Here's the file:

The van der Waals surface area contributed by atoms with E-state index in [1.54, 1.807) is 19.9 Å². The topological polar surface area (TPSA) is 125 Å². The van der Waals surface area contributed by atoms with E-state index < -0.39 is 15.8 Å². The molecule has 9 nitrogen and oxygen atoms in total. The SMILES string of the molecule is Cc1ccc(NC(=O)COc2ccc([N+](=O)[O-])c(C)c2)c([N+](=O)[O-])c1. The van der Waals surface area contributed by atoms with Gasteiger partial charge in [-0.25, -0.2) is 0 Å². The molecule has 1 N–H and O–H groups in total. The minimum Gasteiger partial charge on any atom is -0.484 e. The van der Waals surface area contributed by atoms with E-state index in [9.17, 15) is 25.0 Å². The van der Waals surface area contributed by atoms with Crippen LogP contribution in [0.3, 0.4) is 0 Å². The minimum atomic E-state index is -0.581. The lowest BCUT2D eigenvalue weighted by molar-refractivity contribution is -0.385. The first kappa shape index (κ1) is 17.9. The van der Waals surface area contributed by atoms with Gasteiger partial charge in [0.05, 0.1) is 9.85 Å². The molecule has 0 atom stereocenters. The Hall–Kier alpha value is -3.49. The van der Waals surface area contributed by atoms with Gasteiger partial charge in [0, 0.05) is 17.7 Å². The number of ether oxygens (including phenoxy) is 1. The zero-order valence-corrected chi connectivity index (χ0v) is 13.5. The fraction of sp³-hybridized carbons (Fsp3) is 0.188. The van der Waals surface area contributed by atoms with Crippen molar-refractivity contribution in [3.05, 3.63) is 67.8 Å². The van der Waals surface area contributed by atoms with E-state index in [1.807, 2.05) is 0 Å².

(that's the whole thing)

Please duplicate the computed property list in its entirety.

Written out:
The van der Waals surface area contributed by atoms with E-state index in [1.54, 1.807) is 19.9 Å². The topological polar surface area (TPSA) is 125 Å². The van der Waals surface area contributed by atoms with E-state index < -0.39 is 15.8 Å². The molecule has 9 nitrogen and oxygen atoms in total. The SMILES string of the molecule is Cc1ccc(NC(=O)COc2ccc([N+](=O)[O-])c(C)c2)c([N+](=O)[O-])c1. The van der Waals surface area contributed by atoms with Gasteiger partial charge in [-0.25, -0.2) is 0 Å². The molecule has 1 N–H and O–H groups in total. The minimum Gasteiger partial charge on any atom is -0.484 e. The van der Waals surface area contributed by atoms with E-state index in [9.17, 15) is 25.0 Å². The van der Waals surface area contributed by atoms with Crippen LogP contribution in [0.3, 0.4) is 0 Å². The minimum atomic E-state index is -0.581. The lowest BCUT2D eigenvalue weighted by molar-refractivity contribution is -0.385. The first kappa shape index (κ1) is 17.9. The van der Waals surface area contributed by atoms with Gasteiger partial charge in [0.05, 0.1) is 9.85 Å². The molecule has 0 atom stereocenters. The Hall–Kier alpha value is -3.49. The van der Waals surface area contributed by atoms with Gasteiger partial charge in [0, 0.05) is 17.7 Å². The number of ether oxygens (including phenoxy) is 1. The zero-order valence-corrected chi connectivity index (χ0v) is 13.5. The fraction of sp³-hybridized carbons (Fsp3) is 0.188. The van der Waals surface area contributed by atoms with Crippen molar-refractivity contribution in [3.05, 3.63) is 67.8 Å². The van der Waals surface area contributed by atoms with E-state index in [1.807, 2.05) is 0 Å².